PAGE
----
Experts urge users to plan exits

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Experts urge users to plan exits

CGNU's termination of a £124m outsourcing contract with IBM has underlined the need for users to look hard at "exit clauses" when negotiating deals, industry experts warned this week.

Nick Huber

The insurance giant refused to comment on whether it had paid any penalty to IBM for ditching the seven-year agreement after two years. The rise of "mega" outsourcing deals means that when companies break outsourcing agreements because of mergers or restructuring the stakes are higher.

Agreeing a speedy plan to bring IT services back in-house after a deal to outsource to a supplier ends is vital in order to minimise costs and disruption to the business.

However, many companies do not agree a detailed exit strategy with their outsourcing supplier, according to experts. As a result they may have to pay millions of pounds in avoidable compensation.

"Companies take their eye off the ball and are vulnerable to spending excessive amounts of money when they exit a contract," said Robert Morgan, chief executive of outsourcing consultancy Morgan Chambers.

Another major hidden cost of outsourcing agreements comes when the supplier charges the user for loss of profits over the terminated contract, Morgan added.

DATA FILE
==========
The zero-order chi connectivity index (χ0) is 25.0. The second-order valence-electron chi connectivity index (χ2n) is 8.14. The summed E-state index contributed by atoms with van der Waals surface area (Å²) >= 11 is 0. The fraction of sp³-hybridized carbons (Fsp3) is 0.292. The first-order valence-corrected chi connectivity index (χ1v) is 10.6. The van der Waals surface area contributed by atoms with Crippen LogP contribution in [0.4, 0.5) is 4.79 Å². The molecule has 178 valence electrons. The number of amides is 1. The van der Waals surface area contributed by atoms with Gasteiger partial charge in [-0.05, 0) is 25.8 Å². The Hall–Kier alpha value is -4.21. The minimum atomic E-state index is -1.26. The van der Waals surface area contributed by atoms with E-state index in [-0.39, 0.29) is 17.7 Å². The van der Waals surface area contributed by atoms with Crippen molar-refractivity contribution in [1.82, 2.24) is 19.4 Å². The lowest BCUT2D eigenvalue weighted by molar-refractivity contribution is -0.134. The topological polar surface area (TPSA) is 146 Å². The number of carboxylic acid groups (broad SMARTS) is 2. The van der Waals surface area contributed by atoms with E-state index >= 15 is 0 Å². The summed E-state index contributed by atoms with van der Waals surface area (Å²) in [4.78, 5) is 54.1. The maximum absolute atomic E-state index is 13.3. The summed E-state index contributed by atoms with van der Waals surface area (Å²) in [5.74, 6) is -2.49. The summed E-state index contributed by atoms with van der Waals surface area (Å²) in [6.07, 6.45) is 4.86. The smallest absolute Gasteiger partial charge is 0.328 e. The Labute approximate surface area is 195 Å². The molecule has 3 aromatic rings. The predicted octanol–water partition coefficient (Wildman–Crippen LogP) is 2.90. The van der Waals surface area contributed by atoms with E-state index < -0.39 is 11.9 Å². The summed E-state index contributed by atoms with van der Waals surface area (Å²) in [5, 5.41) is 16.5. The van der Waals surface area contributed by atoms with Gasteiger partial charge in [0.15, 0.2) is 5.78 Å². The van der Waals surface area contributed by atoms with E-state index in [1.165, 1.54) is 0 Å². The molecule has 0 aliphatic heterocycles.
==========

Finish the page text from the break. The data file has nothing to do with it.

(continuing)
This is when a supplier demands compensation for the user under the deal.

The projected profits can run into millions of pounds but companies can minimise these payments through thorough legal vetting before signing an outsourcing contract.

Companies considering outsourcing should also have detailed transition arrangements for bringing IT services back in-house, industry experts added.

For more complex outsourcing deals, companies will have to keep their IT systems up and running on a "hot site" while they re-install the systems over a weekend.

However, outsourcing suppliers can charge hundreds of thousands of pounds for mirroring the user's IT systems in a site in this way, Morgan said.

Transition arrangements should also be reviewed regularly as the demands of a business change through mergers or restructuring.

nick.huber@rbi.co.uk


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This was first published in March 2001

 

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